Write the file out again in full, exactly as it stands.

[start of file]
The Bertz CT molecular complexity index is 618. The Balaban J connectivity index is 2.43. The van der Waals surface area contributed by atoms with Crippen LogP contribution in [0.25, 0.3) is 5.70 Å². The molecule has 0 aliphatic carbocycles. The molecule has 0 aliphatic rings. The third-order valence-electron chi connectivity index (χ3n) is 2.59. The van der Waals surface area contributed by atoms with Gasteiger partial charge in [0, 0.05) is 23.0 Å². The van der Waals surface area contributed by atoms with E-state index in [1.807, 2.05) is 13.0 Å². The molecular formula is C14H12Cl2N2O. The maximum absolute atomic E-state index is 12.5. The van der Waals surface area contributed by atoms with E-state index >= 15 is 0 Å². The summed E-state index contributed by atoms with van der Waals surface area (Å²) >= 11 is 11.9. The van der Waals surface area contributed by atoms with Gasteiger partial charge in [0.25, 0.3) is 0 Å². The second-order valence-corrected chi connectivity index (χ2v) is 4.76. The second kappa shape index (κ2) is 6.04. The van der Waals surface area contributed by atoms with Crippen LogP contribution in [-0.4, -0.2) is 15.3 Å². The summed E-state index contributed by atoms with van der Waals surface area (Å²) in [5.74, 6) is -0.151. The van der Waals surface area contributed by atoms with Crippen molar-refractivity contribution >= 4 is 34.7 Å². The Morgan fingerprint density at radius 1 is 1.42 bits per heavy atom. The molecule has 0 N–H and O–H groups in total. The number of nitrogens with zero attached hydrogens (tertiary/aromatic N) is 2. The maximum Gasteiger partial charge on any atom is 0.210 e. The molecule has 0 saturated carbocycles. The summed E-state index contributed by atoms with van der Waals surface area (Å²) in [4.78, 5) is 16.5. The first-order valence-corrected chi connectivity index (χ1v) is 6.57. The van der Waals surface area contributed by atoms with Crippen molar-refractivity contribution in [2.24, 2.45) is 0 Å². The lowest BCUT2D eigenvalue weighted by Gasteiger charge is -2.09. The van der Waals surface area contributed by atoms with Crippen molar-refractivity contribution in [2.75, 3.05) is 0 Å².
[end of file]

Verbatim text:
The Bertz CT molecular complexity index is 618. The Balaban J connectivity index is 2.43. The van der Waals surface area contributed by atoms with Crippen LogP contribution in [0.25, 0.3) is 5.70 Å². The molecule has 0 aliphatic carbocycles. The molecule has 0 aliphatic rings. The third-order valence-electron chi connectivity index (χ3n) is 2.59. The van der Waals surface area contributed by atoms with Gasteiger partial charge in [0, 0.05) is 23.0 Å². The van der Waals surface area contributed by atoms with E-state index in [1.807, 2.05) is 13.0 Å². The molecular formula is C14H12Cl2N2O. The maximum absolute atomic E-state index is 12.5. The van der Waals surface area contributed by atoms with E-state index >= 15 is 0 Å². The summed E-state index contributed by atoms with van der Waals surface area (Å²) >= 11 is 11.9. The van der Waals surface area contributed by atoms with Gasteiger partial charge in [0.25, 0.3) is 0 Å². The second-order valence-corrected chi connectivity index (χ2v) is 4.76. The second kappa shape index (κ2) is 6.04. The van der Waals surface area contributed by atoms with Crippen LogP contribution in [-0.4, -0.2) is 15.3 Å². The summed E-state index contributed by atoms with van der Waals surface area (Å²) in [5.74, 6) is -0.151. The van der Waals surface area contributed by atoms with Crippen molar-refractivity contribution >= 4 is 34.7 Å². The Morgan fingerprint density at radius 1 is 1.42 bits per heavy atom. The molecule has 0 N–H and O–H groups in total. The number of nitrogens with zero attached hydrogens (tertiary/aromatic N) is 2. The maximum Gasteiger partial charge on any atom is 0.210 e. The molecule has 0 saturated carbocycles. The summed E-state index contributed by atoms with van der Waals surface area (Å²) in [4.78, 5) is 16.5. The first-order valence-corrected chi connectivity index (χ1v) is 6.57. The van der Waals surface area contributed by atoms with Crippen molar-refractivity contribution in [2.24, 2.45) is 0 Å². The lowest BCUT2D eigenvalue weighted by Gasteiger charge is -2.09. The van der Waals surface area contributed by atoms with Crippen molar-refractivity contribution in [2.75, 3.05) is 0 Å².